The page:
“Advance decision process.”
For the first time ever, Germany’s supreme court, the Bundesverfassungsgericht in Karlsruhe, sent a case on to the European Union’s supreme court, the European Court of Justice in Luxembourg. It was for a “decision in advance” on a lawsuit brought in Germany by members of the C.S.U. and Leftists political parties together with other groups, about whether the policy of the European Central Bank announced by Mario Draghi (Goldman Sachs) of buying theoretically unlimited amounts of debt from Member States would be exceeding the Bank’s current brief by redistributing money to countries that hadn’t cleaned up their governments yet. It’s also feared if left unlimited the policy might put the E.C.B. in the hazardous position of becoming a “bad bank” on behalf of the banks in the troubled countries whose debt it was buying.
Süddeutsche.de reported that this sort of debt purchasing, which a government must promise to cut costs and carry out structural reforms in order to receive, has never occurred, but the announcement that it was possible calmed the markets in 2012. Spiegel.de made it sound more like the structural reforms and cost cutting were linked to aid from the Euro-Rettungsschirm, the “euro rescue umbrella” bailout programs, but repeated that the E.C.B. has never carried out any of these so-called Outright Monetary Transactions.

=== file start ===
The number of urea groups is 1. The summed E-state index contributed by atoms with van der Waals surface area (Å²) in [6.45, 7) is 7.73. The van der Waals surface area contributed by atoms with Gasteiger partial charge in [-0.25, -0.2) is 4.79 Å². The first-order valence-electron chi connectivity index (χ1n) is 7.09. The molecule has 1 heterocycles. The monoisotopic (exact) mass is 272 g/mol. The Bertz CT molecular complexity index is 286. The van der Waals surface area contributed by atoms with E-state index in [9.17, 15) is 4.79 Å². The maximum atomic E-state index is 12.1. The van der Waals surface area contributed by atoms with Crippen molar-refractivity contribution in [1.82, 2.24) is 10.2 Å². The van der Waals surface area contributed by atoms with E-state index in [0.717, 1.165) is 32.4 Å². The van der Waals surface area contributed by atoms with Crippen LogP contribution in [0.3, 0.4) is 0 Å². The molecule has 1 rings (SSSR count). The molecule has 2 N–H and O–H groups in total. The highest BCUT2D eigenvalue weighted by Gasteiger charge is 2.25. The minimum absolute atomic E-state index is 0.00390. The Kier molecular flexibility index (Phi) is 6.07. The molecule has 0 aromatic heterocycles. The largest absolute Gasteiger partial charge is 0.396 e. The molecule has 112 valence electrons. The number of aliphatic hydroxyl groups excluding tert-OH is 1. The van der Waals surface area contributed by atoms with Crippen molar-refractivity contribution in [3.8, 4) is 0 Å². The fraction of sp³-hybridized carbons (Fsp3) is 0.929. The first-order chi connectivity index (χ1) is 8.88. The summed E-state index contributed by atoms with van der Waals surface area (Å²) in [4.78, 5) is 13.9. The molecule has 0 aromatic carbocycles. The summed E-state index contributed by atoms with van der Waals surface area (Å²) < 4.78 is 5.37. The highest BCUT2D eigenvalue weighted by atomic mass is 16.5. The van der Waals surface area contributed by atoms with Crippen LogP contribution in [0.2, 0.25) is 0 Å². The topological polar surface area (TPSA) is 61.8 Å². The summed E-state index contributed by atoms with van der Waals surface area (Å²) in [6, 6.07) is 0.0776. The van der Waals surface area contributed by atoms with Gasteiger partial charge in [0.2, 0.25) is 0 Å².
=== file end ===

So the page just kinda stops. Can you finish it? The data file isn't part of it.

After the Bundesverfassungsgericht receives the decision of the European Court of Justice on these questions, said the Spiegel.de article, it will then decide its own case. And here are four ways the Bundesverfassungsgericht said in its 52-page submission that the European Court of Justice might deal with the Bundesverfassungsgericht’s concerns:
- “The bond purchases should not undermine the policies of the bailout funds [Rettungsschirme] which link loans to clear conditions such as savings programs and reform programs.”
- “The E.C.B. would have to rule out the possibility of a debt haircut [Schuldenschnitt] for the purchased bonds, because in the end a haircut would mean financing of the country.”
- “Individual Member States’ bonds may not be bought in unlimited amounts.”
- “The E.C.B. should influence so-called pricing [Preisbildung] as little as possible by buying bonds shortly after their emission by the States.” Apparently the E.C.B. previously agreed to limit O.M.T.’s in this way to some degree by agreeing to not buy bonds immediately after emission and to follow purchasing time frames that will be defined in a guideline that will not be made public.
(Fore OB ent SHY doongs fair FAR en.)